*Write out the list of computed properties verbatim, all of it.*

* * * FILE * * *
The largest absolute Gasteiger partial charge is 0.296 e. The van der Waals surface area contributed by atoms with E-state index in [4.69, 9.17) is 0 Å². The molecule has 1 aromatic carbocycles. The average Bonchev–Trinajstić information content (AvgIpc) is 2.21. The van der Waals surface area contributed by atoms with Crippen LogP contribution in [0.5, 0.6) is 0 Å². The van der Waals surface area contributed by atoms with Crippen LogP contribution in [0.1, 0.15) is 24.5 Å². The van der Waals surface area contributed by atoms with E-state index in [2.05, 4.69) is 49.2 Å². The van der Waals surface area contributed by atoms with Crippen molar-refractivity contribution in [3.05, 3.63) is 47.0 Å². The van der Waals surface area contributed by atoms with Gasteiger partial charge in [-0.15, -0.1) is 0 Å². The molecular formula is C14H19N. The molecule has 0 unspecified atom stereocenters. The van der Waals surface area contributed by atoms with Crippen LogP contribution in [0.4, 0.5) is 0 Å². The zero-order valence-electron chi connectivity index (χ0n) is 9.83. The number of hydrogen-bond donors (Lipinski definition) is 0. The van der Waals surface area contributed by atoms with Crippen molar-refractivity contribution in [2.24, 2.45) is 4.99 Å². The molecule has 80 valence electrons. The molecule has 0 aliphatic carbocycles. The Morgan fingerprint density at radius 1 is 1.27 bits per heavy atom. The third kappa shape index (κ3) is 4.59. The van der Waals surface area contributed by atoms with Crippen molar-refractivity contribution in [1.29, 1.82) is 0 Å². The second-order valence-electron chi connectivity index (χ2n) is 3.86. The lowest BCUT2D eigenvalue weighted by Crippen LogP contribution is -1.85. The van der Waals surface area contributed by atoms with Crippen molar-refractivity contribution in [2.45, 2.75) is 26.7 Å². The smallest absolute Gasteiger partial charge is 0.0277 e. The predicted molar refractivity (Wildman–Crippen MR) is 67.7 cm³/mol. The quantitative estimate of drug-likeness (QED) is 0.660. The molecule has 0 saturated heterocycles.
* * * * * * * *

The largest absolute Gasteiger partial charge is 0.296 e. The van der Waals surface area contributed by atoms with E-state index in [4.69, 9.17) is 0 Å². The molecule has 1 aromatic carbocycles. The average Bonchev–Trinajstić information content (AvgIpc) is 2.21. The van der Waals surface area contributed by atoms with Crippen LogP contribution in [0.5, 0.6) is 0 Å². The van der Waals surface area contributed by atoms with Crippen LogP contribution in [0.1, 0.15) is 24.5 Å². The van der Waals surface area contributed by atoms with E-state index in [2.05, 4.69) is 49.2 Å². The van der Waals surface area contributed by atoms with Crippen molar-refractivity contribution in [3.05, 3.63) is 47.0 Å². The van der Waals surface area contributed by atoms with Gasteiger partial charge in [-0.15, -0.1) is 0 Å². The molecular formula is C14H19N. The molecule has 0 unspecified atom stereocenters. The van der Waals surface area contributed by atoms with Crippen LogP contribution in [0.4, 0.5) is 0 Å². The zero-order valence-electron chi connectivity index (χ0n) is 9.83. The number of hydrogen-bond donors (Lipinski definition) is 0. The van der Waals surface area contributed by atoms with Crippen molar-refractivity contribution in [2.24, 2.45) is 4.99 Å². The molecule has 80 valence electrons. The molecule has 0 aliphatic carbocycles. The Morgan fingerprint density at radius 1 is 1.27 bits per heavy atom. The third kappa shape index (κ3) is 4.59. The van der Waals surface area contributed by atoms with Crippen molar-refractivity contribution in [1.29, 1.82) is 0 Å². The second-order valence-electron chi connectivity index (χ2n) is 3.86. The lowest BCUT2D eigenvalue weighted by Crippen LogP contribution is -1.85. The van der Waals surface area contributed by atoms with Crippen molar-refractivity contribution in [2.45, 2.75) is 26.7 Å². The smallest absolute Gasteiger partial charge is 0.0277 e. The predicted molar refractivity (Wildman–Crippen MR) is 67.7 cm³/mol. The quantitative estimate of drug-likeness (QED) is 0.660. The molecule has 0 saturated heterocycles.